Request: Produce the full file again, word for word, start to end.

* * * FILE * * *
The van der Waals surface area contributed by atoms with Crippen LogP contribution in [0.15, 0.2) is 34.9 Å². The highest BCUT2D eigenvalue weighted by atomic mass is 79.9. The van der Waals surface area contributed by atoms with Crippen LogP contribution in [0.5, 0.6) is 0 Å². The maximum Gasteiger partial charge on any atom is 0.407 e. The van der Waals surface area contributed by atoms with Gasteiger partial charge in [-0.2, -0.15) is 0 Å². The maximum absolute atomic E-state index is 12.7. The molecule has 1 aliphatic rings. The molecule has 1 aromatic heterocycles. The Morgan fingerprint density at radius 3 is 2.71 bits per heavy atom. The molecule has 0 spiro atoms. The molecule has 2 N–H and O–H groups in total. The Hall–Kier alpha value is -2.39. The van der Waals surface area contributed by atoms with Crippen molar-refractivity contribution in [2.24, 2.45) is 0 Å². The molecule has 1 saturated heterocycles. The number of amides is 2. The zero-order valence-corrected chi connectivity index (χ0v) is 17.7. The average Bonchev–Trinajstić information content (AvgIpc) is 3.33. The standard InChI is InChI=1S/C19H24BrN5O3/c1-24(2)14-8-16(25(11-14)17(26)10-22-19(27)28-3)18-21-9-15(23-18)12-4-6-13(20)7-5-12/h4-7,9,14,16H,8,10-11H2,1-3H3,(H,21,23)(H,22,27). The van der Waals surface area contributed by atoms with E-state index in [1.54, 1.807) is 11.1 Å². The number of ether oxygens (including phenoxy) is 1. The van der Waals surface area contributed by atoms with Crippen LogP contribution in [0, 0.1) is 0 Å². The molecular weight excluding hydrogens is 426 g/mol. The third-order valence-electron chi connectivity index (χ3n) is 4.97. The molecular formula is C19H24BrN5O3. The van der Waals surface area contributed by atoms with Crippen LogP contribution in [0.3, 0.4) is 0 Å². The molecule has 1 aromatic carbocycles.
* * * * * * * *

The van der Waals surface area contributed by atoms with Crippen LogP contribution in [0.15, 0.2) is 34.9 Å². The highest BCUT2D eigenvalue weighted by atomic mass is 79.9. The van der Waals surface area contributed by atoms with Crippen LogP contribution in [0.5, 0.6) is 0 Å². The maximum Gasteiger partial charge on any atom is 0.407 e. The van der Waals surface area contributed by atoms with Gasteiger partial charge in [-0.2, -0.15) is 0 Å². The maximum absolute atomic E-state index is 12.7. The molecule has 1 aliphatic rings. The molecule has 1 aromatic heterocycles. The Morgan fingerprint density at radius 3 is 2.71 bits per heavy atom. The molecule has 0 spiro atoms. The molecule has 2 N–H and O–H groups in total. The Hall–Kier alpha value is -2.39. The van der Waals surface area contributed by atoms with Crippen molar-refractivity contribution in [2.24, 2.45) is 0 Å². The molecule has 1 saturated heterocycles. The number of amides is 2. The zero-order valence-corrected chi connectivity index (χ0v) is 17.7. The average Bonchev–Trinajstić information content (AvgIpc) is 3.33. The standard InChI is InChI=1S/C19H24BrN5O3/c1-24(2)14-8-16(25(11-14)17(26)10-22-19(27)28-3)18-21-9-15(23-18)12-4-6-13(20)7-5-12/h4-7,9,14,16H,8,10-11H2,1-3H3,(H,21,23)(H,22,27). The van der Waals surface area contributed by atoms with E-state index in [1.54, 1.807) is 11.1 Å². The number of ether oxygens (including phenoxy) is 1. The van der Waals surface area contributed by atoms with Crippen LogP contribution in [0, 0.1) is 0 Å². The molecular weight excluding hydrogens is 426 g/mol. The third-order valence-electron chi connectivity index (χ3n) is 4.97. The molecular formula is C19H24BrN5O3. The van der Waals surface area contributed by atoms with Crippen LogP contribution in [0.3, 0.4) is 0 Å². The molecule has 1 aromatic carbocycles.